On Friday a cold front swept through Tasmania and Victoria, bringing wind gusts of over 100km/h and rainfall in excess of 50mm for some places.
Damaging wind gusts started on Thursday afternoon for parts of Tasmania ahead of the approaching front. By the time the sun had set wind gusts were already exceeding 100km/h in places such Maatsuyker Island, peaking at 126km/h. However it wasn't just the shear strength of these winds it was also how long the island was hammered by them. For nearly 24 hours Maatsuyker Island recorded hourly gusts exceeding 100km/h. Elsewhere in the state, Mt Wellington reached 113km/h. Hobart dodged the strongest winds but still had a gust of 89km/h at midnight which is enough to rattle some windows and wake people from their Friday night slumber. Hobart was still experiencing gusts of 60-70km/h on Saturday morning.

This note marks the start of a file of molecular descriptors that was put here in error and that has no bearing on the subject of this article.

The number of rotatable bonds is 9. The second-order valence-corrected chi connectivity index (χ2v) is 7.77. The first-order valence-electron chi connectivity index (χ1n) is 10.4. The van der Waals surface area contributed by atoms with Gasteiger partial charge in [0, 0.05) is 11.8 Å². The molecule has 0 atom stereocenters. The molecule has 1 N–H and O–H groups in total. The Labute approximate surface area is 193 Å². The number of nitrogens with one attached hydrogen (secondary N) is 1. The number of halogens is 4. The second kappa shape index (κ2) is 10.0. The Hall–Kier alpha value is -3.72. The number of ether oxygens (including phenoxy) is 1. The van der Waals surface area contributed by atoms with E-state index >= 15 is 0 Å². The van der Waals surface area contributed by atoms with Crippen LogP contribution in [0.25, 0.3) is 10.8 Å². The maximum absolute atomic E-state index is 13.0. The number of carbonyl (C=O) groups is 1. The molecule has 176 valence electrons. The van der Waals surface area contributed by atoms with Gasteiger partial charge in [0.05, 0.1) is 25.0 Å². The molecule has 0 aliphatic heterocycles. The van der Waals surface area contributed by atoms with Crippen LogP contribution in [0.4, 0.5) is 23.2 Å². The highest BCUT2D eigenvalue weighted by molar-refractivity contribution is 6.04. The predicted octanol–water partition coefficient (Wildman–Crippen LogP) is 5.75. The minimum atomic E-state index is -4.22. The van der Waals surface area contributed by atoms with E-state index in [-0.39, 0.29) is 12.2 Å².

Yesterdays rainfall added to what has already been a very wet month for the Apple Isle. Warra had the highest total in the state with 52mm, their highest daily total in two years. Mt Read recorded 46mm taking their monthly total to 578mm, the highest October total in 13 years. In the last 23 years, Lake St Clair has averaged 174mm in October. Yesterday they picked up 26mm taking their total 420mm, the highest since records began.
Although not as potent, the cold front also brought strong winds to Victoria. Hogan Island had the biggest gust at 111km/h. Exposed parts of the mainland such as Wilsons Promontory reached 89km/h. In Melbourne, gusts reached 59km/h, just as most people were heading home from work. Rain wasn't as heavy as it was in Tasmania with Wonthaggi picking up 12mm, while Melbourne managed just 1mm.
For the remainder of Saturday, winds will continue to ease and showers will become more isolated as a high pressure system moves in. On Sunday winds will be much lighter and isolated showers will contract to the southwest parts of Tasmania and far southern parts of Victoria.
© Weatherzone 2013
13:37 EST A hail storm barged through Sydney yesterday afternoon, bringing 1-2 cenimetre-sized pellets and heavy downpours, effectively turning summer into winter.